So why would anyone worry about high ownership rates anyways?

ILoveCharts posted their take in the previous thread, and that comment is reproduced below:

Why do we need to worry about high home ownership rates?

1) Because when too many people own a home, it reduces the mobility of our workforce. Given the spotty/local nature of our economy, it’s important for our economy for people to be able to move within the country to follow the hot spots. When commodities are hot, people need to move to the west and our dollar is higher so manufacturing in the east suffers. When commodities are doing poorly the dollar drops and people need to move east to escape the barren mines, forests and oil fields of the west. Until we see major investment in diversification at the provincial level (likely will never happen,) this cycle will continue. With high home ownership rates, the teeter totter has tipped but people are nailed to the plank and they are stuck.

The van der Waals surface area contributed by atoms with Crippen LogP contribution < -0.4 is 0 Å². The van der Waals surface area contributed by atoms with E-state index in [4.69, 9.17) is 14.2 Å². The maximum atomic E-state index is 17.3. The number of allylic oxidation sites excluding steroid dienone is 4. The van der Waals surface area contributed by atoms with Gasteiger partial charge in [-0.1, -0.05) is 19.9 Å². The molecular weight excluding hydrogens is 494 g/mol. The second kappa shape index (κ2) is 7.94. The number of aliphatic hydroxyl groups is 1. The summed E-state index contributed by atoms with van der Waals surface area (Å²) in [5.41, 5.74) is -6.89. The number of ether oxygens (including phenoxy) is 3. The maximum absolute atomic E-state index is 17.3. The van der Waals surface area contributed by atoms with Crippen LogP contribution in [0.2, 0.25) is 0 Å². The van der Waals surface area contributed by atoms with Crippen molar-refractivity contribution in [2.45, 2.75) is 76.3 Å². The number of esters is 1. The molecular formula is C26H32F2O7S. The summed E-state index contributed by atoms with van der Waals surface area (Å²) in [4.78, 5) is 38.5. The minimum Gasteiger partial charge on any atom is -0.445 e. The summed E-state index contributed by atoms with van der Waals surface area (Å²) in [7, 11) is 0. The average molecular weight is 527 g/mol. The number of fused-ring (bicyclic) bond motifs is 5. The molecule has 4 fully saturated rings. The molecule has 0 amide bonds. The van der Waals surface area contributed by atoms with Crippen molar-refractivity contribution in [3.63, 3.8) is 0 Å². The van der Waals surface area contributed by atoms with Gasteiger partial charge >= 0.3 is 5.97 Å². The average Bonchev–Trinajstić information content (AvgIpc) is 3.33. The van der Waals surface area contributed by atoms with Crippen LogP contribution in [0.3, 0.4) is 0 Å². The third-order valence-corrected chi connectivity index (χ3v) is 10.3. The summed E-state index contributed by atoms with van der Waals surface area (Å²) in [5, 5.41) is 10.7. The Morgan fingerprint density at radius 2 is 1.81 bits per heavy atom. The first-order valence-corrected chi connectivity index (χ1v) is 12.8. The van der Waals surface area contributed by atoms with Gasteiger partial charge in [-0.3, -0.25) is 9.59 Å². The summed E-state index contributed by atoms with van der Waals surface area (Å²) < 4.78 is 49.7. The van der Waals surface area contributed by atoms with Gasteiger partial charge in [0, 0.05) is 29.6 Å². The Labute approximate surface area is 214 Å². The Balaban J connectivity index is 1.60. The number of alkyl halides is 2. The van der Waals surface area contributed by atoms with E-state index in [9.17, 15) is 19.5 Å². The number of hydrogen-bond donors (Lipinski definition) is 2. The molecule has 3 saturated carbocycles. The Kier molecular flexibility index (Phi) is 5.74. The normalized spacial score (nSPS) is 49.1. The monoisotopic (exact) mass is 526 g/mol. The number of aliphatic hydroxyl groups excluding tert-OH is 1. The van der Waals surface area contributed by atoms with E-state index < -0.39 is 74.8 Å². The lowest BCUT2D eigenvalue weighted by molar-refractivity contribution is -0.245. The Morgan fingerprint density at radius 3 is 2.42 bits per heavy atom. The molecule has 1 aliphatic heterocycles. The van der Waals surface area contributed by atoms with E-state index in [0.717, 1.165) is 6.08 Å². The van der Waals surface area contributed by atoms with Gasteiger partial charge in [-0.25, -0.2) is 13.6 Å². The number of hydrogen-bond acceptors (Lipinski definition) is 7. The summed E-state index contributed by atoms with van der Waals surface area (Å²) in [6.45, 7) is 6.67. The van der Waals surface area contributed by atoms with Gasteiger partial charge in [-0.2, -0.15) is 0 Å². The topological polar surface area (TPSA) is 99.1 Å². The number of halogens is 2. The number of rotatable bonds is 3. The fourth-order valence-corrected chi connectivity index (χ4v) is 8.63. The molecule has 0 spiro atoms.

2) Because there is a practical maximum and a natural median. There will always be people who can’t practically buy (they are students, in poverty, etc.) When you go through a period of above-average buying, you expand the size of the housing industry (construction, realtors, etc.) in a way that is not sustainable in the long run. Once you hit the maximum, it only has one way to go to get back to the median. In the process, a lot of people lose their jobs. Seeing as 70% of people own homes, they start to run into problems with their mortgage. You can try to move the maximum point a little bit with new lending rules.. but you can only play that game for so long. Are we going to bring back the 40 year mortgage? Shocking to hear that we are going to allow $70k tax free out of the RRSP…

3) Because home ownership provides little to no value to society when it’s more expensive than renting. We want Canadians to be saving their money and investing in Canadian companies through Canadian stocks. We want those vast sums of money to deployed in our markets – creating and growing enterprises. Ownership of dirt doesn’t move our country forward.